The woman was hysterical, sobbing so much I couldn’t understand her. As I pressed my cell harder against my ear, the wind sprouted claws and slashed at my meager sweater until I shivered. Phone calls used to be rare, but I’d been getting more and more since Jackson and I had gone public with what had happened to us in China. Now everyone in Vermont seemed to know my name, and they all needed help.
“Hello? This is Kate, please talk to me.”
The crying increased in volume, blistering my ears. I would have hung up if not for the wind. Its power intensified, churning the dead leaves and other debris from the sidewalk around my feet. There was something strange about its sudden force, which drove me against the brick facing of Hildy’s Fine China & Sundries. (Hildy’d had an ampersand before it was trendy.)
“Hello?” The single word contained the edge of my fear. Both my voice and hands were shaking. Something did not want me to talk to this woman. Something did not want me to help her. I’d taken hundreds of similar calls over the past few years, but had never felt anything like this. “Please say something. I’m afraid we’re going to lose our connection.”
Clutching at my sweater to keep it from being blown away, I ducked my head, shielding my face as my hair whipped around in a furious tangle. I huddled against Hildy’s shop, wondering if I should go in, but the older woman wouldn’t be impressed to see me on my phone. Her establishment was a temple, a library. The loyal customers who kept her in business spoke in whispers and walked on tiptoes. By bursting in like this and continuing my shouted, one-sided conversation, I’d have become the proverbial bull. Not good.
“Miss Carlsson? Kate Carlsson?” The woman had regained her composure enough to gasp my name. The grip around my heart tightened, even though I’d known all along the call was meant for me.
“Yes, speaking. What’s wrong?” There was no point wasting time with idle chitchat. Obviously something was wrong—very wrong. Another gust of wind knocked my skull against the side of the building and pain jolted through my brain.
The caller was silent for so long I ordinarily would have assumed she’d hung up, lost her nerve. It happened. It wasn’t easy for people to admit they needed my help. It was a leap of faith, a willingness to open their minds to the possibility that something they’d spent their entire lives denying could be real after all.
But the wind told me otherwise. I waited for her to speak again, raising one arm between my face and the building to protect my head. The chill had seeped into my bones, and what I wanted more than anything was to run home and immerse myself in a steaming hot bath while I drank a cup of the pumpkin spice tea I’d just purchased. I didn’t want to talk to this woman. I didn’t want to hear about what terrible things were happening at her home, for surely terrible things were happening. But I’d learned long ago that my gift was bigger than me, and if this woman needed it, I wasn’t going to turn away from her.
Finally she spoke. I could barely hear her over the gale, which shrieked like a tortured soul. “My mother is attacking my child.” Her voice trembled with fresh tears. “I can’t believe it, haven’t wanted to believe it, but it’s true. I’ve seen it.”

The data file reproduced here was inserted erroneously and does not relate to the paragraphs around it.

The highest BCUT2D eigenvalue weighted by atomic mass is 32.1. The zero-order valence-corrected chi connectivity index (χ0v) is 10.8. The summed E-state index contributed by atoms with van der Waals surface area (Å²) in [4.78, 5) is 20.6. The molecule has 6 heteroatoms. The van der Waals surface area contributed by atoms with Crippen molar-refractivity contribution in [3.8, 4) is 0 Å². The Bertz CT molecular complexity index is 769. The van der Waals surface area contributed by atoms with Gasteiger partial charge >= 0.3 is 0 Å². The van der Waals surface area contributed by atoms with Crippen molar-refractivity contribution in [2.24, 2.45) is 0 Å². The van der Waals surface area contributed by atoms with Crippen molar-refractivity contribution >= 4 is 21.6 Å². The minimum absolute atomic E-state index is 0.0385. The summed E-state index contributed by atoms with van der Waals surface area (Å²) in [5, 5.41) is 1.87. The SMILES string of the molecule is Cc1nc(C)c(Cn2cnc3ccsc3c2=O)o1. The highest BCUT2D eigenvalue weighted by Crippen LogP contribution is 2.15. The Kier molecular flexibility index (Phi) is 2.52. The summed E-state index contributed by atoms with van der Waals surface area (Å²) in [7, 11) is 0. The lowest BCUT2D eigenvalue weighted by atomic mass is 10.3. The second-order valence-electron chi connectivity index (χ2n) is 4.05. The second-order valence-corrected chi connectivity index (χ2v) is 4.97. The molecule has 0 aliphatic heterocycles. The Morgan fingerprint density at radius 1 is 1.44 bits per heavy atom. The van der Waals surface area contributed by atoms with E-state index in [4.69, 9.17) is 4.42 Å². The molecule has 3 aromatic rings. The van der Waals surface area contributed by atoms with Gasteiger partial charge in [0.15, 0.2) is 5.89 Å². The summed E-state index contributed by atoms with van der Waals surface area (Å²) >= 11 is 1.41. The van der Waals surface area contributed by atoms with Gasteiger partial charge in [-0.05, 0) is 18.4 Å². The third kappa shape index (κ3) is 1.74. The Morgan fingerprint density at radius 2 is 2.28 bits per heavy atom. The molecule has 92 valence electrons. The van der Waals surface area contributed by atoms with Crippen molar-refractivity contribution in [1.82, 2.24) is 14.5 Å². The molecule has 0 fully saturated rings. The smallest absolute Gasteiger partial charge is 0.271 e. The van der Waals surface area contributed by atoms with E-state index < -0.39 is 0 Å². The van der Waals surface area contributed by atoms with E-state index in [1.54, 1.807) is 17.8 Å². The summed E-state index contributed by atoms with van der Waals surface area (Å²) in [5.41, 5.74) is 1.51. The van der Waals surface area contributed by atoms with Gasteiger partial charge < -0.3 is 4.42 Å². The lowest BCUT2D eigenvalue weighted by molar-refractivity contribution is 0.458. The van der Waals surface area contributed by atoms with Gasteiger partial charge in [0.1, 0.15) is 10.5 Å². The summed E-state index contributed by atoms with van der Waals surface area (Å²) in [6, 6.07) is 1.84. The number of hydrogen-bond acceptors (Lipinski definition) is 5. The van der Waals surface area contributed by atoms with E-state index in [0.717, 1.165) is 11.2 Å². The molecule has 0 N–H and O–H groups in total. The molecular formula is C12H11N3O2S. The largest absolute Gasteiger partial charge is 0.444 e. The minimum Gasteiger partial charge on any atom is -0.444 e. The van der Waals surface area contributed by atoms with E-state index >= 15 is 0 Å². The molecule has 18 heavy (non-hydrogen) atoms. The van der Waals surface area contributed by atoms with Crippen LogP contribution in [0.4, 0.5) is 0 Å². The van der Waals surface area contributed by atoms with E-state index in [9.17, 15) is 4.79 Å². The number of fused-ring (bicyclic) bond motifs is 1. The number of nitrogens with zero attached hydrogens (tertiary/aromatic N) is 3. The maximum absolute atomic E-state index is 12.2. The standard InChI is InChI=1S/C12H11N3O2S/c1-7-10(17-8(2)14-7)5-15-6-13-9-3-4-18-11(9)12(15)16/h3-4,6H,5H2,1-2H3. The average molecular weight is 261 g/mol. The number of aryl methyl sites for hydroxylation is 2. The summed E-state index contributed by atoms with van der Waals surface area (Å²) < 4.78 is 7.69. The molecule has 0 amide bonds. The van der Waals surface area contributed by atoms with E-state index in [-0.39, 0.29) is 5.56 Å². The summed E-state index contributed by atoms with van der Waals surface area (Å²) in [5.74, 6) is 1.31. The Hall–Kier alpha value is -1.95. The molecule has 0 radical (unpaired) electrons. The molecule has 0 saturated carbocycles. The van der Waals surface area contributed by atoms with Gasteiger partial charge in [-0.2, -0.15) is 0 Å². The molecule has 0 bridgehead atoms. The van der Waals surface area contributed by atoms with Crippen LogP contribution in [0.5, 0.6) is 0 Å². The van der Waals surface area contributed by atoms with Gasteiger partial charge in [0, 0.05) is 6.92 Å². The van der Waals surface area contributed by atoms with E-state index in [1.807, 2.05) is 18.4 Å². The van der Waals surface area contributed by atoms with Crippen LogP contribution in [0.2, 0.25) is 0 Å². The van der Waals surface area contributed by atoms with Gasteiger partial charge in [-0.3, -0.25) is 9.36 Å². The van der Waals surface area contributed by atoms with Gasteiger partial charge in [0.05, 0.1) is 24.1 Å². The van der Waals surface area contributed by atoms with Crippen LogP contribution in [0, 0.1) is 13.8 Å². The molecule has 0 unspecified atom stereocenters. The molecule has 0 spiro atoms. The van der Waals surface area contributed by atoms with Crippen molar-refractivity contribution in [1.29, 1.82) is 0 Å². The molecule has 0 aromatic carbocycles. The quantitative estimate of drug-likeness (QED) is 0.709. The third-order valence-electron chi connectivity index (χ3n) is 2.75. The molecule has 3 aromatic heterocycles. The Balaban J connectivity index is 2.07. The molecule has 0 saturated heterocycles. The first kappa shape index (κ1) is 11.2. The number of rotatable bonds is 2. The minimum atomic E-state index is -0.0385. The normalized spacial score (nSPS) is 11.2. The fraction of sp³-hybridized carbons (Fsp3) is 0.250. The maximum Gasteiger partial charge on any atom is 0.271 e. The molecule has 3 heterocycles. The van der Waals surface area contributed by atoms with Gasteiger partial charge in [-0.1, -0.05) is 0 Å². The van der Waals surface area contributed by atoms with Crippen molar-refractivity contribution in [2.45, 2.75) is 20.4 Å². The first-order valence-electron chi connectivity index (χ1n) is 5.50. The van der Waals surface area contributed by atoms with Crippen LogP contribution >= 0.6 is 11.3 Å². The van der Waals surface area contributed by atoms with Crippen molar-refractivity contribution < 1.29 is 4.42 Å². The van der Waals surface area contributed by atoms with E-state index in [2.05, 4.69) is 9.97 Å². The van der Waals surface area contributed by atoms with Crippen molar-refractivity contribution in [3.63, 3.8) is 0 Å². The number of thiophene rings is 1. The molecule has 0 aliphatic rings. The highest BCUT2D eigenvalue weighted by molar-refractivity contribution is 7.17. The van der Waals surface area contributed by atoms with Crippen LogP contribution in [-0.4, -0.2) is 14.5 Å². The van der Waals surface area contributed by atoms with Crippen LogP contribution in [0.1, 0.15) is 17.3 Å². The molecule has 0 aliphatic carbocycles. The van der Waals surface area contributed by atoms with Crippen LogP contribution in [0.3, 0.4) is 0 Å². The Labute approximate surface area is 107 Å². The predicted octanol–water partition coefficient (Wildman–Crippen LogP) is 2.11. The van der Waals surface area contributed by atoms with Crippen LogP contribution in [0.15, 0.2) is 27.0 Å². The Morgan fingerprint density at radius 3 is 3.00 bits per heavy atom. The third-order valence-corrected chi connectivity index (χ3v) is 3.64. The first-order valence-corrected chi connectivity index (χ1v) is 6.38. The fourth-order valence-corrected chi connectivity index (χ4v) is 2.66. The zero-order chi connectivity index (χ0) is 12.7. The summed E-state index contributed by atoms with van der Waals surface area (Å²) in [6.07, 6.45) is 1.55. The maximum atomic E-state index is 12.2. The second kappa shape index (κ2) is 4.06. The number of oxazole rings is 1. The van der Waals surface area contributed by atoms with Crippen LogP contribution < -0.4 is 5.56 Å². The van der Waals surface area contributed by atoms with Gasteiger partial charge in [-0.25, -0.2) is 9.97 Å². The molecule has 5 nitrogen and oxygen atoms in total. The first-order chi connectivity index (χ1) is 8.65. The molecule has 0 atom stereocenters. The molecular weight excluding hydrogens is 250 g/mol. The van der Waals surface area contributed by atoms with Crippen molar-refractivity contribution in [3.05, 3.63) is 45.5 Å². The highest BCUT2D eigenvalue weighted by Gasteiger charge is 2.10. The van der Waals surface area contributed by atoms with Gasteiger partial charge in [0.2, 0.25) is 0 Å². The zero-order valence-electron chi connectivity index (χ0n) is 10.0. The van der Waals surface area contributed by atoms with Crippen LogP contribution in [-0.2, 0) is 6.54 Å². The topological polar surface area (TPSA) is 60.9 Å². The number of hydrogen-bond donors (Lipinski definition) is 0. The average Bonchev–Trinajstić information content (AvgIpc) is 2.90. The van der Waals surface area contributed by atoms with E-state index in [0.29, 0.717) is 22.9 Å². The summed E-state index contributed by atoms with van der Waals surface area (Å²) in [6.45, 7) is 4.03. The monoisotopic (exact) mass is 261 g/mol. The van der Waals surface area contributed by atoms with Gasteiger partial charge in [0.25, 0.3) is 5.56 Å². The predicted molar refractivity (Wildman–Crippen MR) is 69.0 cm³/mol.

“Is your mother dead, Mrs…”
“Walkins. My name is Walkins. Yes, she died last year. But she was such a good woman. She loved Lily. I can’t believe she would do these things. Why would she do these things?”
I could feel curious eyes burning into me, watching me struggle to stay on my feet. Pushing my hair away from my face, I risked a glimpse and was immediately sorry I had. The leaves around my feet had arranged themselves in the form of a girl, a girl not much shorter than me. As I stared, my pulse throbbing behind my temples, the terrifying apparition raised a rustling arm toward me before collapsing onto the sidewalk.
“Whatever is hurting Lily isn’t your mother, Mrs. Walkins. What’s your address? I’ll be right there.”
About the Books
City of Ghosts
On the day the villagers were forced to flee Hensu, not everyone got out alive.
Jackson Stone is touring the abandoned Chinese city when he slips away from the group to spend the night, determined to publish an account of his ghostly experiences there.
Then he meets Yuèhai, a strange, soft-spoken woman who can tell him the city’s secrets—secrets the Chinese government would kill to keep hidden.
As Jackson uncovers the truth about Yuèhai and the ghost city, he’s drawn into a web of conspiracy, betrayal, and murder. He must risk everything to save himself and bring honor back to Yuèhai and her family.
The Girl Who Talks to Ghosts
Would you risk everything to save a stranger?
Off the coast of Venice lurks Poveglia, the world’s most haunted isle, steeped in centuries of innocent blood. A deranged doctor who took great joy in torturing his patients in life continues to rule his abandoned asylum after death.
Few go to Poveglia willingly, but medium Kate Carlsson has no choice. It’s her job.
While struggling to retrieve a young girl’s soul, Kate uncovers some shocking truths about the evil on the island that challenges her own convictions and morals—and even her life.
Is saving Lily worth making a deal with the infamous Doctor of Death, or is the price too high to pay?
J.H. Moncrieff’s work has been described as early Gillian Flynn with a little Ray Bradbury and Stephen King thrown in for good measure.
She won Harlequin’s search for the next Gillian Flynn in 2016.
Her first published novella, The Bear Who Wouldn’t Leave, was featured in Samhain’s Childhood Fears collection and stayed on its horror bestsellers list for over a year.
When not writing, she loves exploring the world’s most haunted places, advocating for animal rights, and summoning her inner ninja in muay thai class.
To get free eBooks and a new spooky story every week, go to http://bit.ly/MoncrieffLibrary .
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